SDSS image of region near spiral galaxies PGC 1561585 and PGC 1561719, and their two flanking stars, all four of which comprise IC 2312
Above, a 12 arcmin wide SDSS image centered on IC 2312
Below, a 0.8 arcmin wide SDSS image of the galaxies and stars which comprise IC 2312
SDSS image of spiral galaxies PGC 1561585 and PGC 1561719, and the two stars flanking them, all four of which comprise IC 2312

IC 2313
Recorded (Feb 13, 1901) by
Max Wolf (1-77)
A magnitude 14(?) star in Cancer (RA 08 20 54.6, Dec +18 30 52)
Historical Identification: Per Dreyer, IC 2313 (Wolf list I #77, 1860 RA , NPD ) is
Physical Information:

IC 2314
Recorded (Feb 13, 1901) by
Max Wolf (1-78)
A pair of magnitude 16.4 and 16.6 stars in Cancer (RA 08 21 03.6, Dec +18 45 46)
Historical Identification: Per Dreyer, IC 2314 (Wolf list I #78, 1860 RA , NPD ) is
Physical Information:

IC 2315
Recorded (Feb 13, 1901) by
Max Wolf (1-79)
A star in Cancer (RA 08 21 10.7, Dec +18 54 55)
Historical Identification: Per Dreyer, IC 2315 (Wolf list I #79, 1860 RA , NPD ) is
Physical Information:

IC 2316
Recorded (Feb 13, 1901) by
Max Wolf (1-80)
A pair of magnitude 15.5 and 15.6 stars in Cancer (RA 08 21 15.2, Dec +19 45 34)
Historical Identification: Per Dreyer, IC 2316 (Wolf list I #80, 1860 RA , NPD ) is
Physical Information:

IC 2317
Recorded (Feb 13, 1901) by
Max Wolf (1-81)
A star in Cancer (RA 08 21 21.5, Dec +18 50 39)
Historical Identification: Per Dreyer, IC 2317 (Wolf list I #81, 1860 RA , NPD ) is
Physical Information:

IC 2318
Recorded (Feb 13, 1901) by
Max Wolf (1-83)
A star in Cancer (RA 08 21 32.8, Dec +18 37 22)
Historical Identification: Per Dreyer, IC 2318 (Wolf list I #83, 1860 RA , NPD ) is
Physical Information: (Noted as 2 stars following)

IC 2319
Recorded (Feb 13, 1901) by
Max Wolf (1-84)
A star in Cancer (RA 08 21 33.0, Dec +18 28 35)
Historical Identification: Per Dreyer, IC 2319 (Wolf list I #84, 1860 RA , NPD ) is
Physical Information:

IC 2320
Recorded (Feb 13, 1901) by
Max Wolf (1-85)
A star in Cancer (RA 08 21 35.4, Dec +18 40 13)
Historical Identification: Per Dreyer, IC 2320 (Wolf list I #85, 1860 RA , NPD ) is
Physical Information:

IC 2321
Recorded (Feb 13, 1901) by
Max Wolf (1-86)
A star in Cancer (RA 08 21 39.2, Dec +18 28 08)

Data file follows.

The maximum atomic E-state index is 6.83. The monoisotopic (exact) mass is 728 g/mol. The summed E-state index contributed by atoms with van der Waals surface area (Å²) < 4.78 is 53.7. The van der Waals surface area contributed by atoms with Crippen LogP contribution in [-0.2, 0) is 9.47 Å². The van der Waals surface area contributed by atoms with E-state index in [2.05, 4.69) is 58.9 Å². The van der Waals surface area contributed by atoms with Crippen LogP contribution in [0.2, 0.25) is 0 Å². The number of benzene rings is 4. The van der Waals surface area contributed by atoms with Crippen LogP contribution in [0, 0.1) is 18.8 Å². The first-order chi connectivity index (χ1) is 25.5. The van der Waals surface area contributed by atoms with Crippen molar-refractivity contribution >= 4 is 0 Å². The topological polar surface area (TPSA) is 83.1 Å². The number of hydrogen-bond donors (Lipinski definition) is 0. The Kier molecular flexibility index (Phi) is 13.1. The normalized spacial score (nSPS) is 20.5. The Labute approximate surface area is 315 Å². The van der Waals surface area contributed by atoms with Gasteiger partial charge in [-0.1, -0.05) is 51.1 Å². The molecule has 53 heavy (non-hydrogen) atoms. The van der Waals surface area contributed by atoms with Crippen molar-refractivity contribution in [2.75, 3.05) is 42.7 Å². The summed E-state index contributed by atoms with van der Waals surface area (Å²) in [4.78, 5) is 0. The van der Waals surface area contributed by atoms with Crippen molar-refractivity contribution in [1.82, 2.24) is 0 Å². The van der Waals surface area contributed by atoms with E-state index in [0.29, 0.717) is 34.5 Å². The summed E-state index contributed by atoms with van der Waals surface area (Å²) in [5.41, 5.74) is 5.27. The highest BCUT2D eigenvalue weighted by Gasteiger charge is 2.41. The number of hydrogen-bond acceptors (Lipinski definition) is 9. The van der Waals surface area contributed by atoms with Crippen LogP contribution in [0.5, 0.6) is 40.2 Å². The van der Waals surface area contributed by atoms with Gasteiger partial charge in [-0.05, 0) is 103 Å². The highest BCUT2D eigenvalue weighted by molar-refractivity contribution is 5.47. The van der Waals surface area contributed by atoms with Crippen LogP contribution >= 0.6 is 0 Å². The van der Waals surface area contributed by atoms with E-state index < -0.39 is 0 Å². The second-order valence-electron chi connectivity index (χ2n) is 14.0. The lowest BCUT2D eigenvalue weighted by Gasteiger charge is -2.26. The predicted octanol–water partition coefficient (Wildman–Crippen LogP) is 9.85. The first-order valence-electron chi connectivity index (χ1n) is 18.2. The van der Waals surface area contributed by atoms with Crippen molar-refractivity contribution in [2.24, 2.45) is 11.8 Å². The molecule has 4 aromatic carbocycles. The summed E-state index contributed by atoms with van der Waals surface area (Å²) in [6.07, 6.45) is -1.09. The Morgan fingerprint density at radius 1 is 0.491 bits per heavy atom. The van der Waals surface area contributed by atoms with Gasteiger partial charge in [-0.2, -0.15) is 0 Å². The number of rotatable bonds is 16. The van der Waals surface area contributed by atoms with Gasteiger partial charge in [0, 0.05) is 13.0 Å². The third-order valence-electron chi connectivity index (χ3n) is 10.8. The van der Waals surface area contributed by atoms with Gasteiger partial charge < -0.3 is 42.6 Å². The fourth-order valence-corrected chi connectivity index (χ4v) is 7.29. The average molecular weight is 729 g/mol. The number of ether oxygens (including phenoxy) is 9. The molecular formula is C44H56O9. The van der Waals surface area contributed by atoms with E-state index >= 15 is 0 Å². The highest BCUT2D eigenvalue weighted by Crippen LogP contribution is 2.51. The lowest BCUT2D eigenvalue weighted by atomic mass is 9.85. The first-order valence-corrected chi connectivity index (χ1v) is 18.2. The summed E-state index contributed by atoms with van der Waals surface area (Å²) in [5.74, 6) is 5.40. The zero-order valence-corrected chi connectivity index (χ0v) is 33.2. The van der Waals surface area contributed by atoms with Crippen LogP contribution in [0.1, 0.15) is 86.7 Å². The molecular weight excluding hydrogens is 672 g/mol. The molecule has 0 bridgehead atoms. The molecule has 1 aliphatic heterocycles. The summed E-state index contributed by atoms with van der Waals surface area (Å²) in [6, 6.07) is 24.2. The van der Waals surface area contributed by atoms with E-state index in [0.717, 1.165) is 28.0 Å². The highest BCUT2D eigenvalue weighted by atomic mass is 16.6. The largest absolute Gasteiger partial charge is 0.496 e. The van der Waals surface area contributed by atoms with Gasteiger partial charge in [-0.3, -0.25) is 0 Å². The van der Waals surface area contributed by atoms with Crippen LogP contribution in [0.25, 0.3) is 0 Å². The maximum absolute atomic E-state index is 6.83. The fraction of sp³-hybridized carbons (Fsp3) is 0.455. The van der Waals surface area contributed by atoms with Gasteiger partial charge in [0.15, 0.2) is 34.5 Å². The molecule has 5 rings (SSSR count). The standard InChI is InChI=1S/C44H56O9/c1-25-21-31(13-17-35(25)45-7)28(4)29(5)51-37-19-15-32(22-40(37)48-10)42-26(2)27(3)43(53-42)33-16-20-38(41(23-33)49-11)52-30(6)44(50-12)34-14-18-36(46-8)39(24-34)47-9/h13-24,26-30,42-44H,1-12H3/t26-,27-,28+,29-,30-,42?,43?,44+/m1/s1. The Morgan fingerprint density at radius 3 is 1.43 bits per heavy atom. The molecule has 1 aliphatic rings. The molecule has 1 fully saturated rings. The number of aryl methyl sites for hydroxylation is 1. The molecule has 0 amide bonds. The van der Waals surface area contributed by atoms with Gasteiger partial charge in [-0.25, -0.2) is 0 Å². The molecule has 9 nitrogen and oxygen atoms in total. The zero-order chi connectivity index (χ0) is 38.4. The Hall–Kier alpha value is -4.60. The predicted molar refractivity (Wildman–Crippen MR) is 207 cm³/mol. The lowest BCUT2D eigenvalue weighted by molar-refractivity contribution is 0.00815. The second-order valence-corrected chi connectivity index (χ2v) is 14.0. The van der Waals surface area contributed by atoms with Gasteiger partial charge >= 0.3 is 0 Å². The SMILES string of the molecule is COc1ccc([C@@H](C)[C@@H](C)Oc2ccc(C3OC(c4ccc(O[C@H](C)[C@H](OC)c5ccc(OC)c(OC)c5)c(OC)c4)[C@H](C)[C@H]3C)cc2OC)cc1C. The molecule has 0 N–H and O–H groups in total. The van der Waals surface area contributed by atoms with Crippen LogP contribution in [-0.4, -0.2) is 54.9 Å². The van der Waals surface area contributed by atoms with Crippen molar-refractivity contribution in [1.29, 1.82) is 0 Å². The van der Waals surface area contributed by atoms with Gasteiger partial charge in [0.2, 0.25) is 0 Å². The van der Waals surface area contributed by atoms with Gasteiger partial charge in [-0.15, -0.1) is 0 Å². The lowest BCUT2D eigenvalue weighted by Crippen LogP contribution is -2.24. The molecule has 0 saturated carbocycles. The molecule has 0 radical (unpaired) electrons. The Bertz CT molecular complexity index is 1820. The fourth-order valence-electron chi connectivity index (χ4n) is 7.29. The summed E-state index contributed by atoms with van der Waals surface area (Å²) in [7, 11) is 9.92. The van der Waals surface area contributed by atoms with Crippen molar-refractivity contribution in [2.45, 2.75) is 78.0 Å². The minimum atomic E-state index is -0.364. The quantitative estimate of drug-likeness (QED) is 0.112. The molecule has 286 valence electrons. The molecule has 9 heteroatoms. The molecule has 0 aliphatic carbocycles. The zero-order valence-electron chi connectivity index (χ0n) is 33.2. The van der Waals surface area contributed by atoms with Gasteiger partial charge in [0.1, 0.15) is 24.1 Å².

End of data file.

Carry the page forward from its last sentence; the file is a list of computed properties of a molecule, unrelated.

Historical Identification: Per Dreyer, IC 2321 (Wolf list I #86, 1860 RA , NPD ) is
Physical Information:

IC 2322
Recorded (Feb 13, 1901) by
Max Wolf (1-87)
A star in Cancer (RA 08 21 39.0, Dec +18 29 03)
Historical Identification: Per Dreyer, IC 2322 (Wolf list I #87, 1860 RA , NPD ) is
Physical Information:

IC 2323
Recorded (Feb 13, 1901) by
Max Wolf (1-88)
A star in Cancer (RA 08 21 41.2, Dec +18 36 48)
Historical Identification: Per Dreyer, IC 2323 (Wolf list I #88, 1860 RA , NPD ) is
Physical Information:

IC 2324
Recorded (Feb 13, 1901) by
Max Wolf (1-89)
A star in Cancer (RA 08 21 58.7, Dec +19 11 39)
Historical Identification: Per Dreyer, IC 2324 (Wolf list I #89, 1860 RA , NPD ) is
Physical Information:

IC 2325
Recorded (Feb 13, 1901) by
Max Wolf (1-90)
A lost or nonexistent object in Cancer (RA 08 22 08.7, Dec +18 54 42)
Historical Identification: Per Dreyer, IC 2325 (Wolf list I #90, 1860 RA , NPD ) is
Physical Information: (Probably a plate defect)

IC 2326
Recorded (Feb 13, 1901) by
Max Wolf (1-91)
A star in Cancer (RA 08 22 12.1, Dec +19 00 43)
Historical Identification: Per Dreyer, IC 2326 (Wolf list I #91, 1860 RA , NPD ) is
Physical Information:

IC 2327 (= PGC 23447)
Discovered (Feb 15, 1898) by
Stephane Javelle (1035)
A magnitude 13.3 spiral galaxy (type Sa??) in Hydra (RA 08 21 28.0, Dec +03 10 09)
Historical Identification:
Physical Information: Apparent size 1.4 by 0.4 arcmin?

IC 2328
Recorded (Feb 13, 1901) by
Max Wolf (1-92)
A lost or nonexistent object in Cancer (RA 08 22 17.4, Dec +19 36 59)
Historical Identification: Per Dreyer, IC 2328 (Wolf list I #92, 1860 RA , NPD ) is
Physical Information:

IC 2329 (= PGC 23483)
Discovered (Feb 13, 1901) by
Max Wolf (1-93)
A magnitude 14.0 spiral galaxy (type Sd??) in Cancer (RA 08 22 19.5, Dec +19 24 57)
Historical Identification: Per Dreyer, IC 2329 (Wolf list I #93, 1860 RA , NPD ) is
Physical Information: Apparent size 2.1 by 0.4 arcmin?

IC 2330
Recorded (Feb 13, 1901) by
Max Wolf (1-94)
A lost or nonexistent object in Cancer (RA 08 22 23.1, Dec +18 51 13)
Historical Identification: Per Dreyer, IC 2330 (Wolf list I #94, 1860 RA , NPD ) is
Physical Information:

IC 2331
Recorded (Feb 13, 1901) by
Max Wolf (1-95)
A magnitude 16.8 star in Cancer (RA 08 22 35.2, Dec +19 40 47)
Historical Identification: Per Dreyer, IC 2331 (Wolf list I #95, 1860 RA , NPD ) is
Physical Information:

Corwin also lists a magnitude 23 galaxy (virtually invisible in all images) at RA 08 22 34.7, Dec +19 40 55

IC 2332
Recorded (Feb 13, 1901) by
Max Wolf (1-96)
A magnitude 14(?) star in Cancer (RA 08 22 39.7, Dec +19 55 13)
Historical Identification: Per Dreyer, IC 2332 (Wolf list I #96, 1860 RA , NPD ) is
Physical Information:

IC 2333
Recorded (Feb 13, 1901) by
Max Wolf (1-97)
A star in Cancer (RA 08 23 01.0, Dec +19 04 54)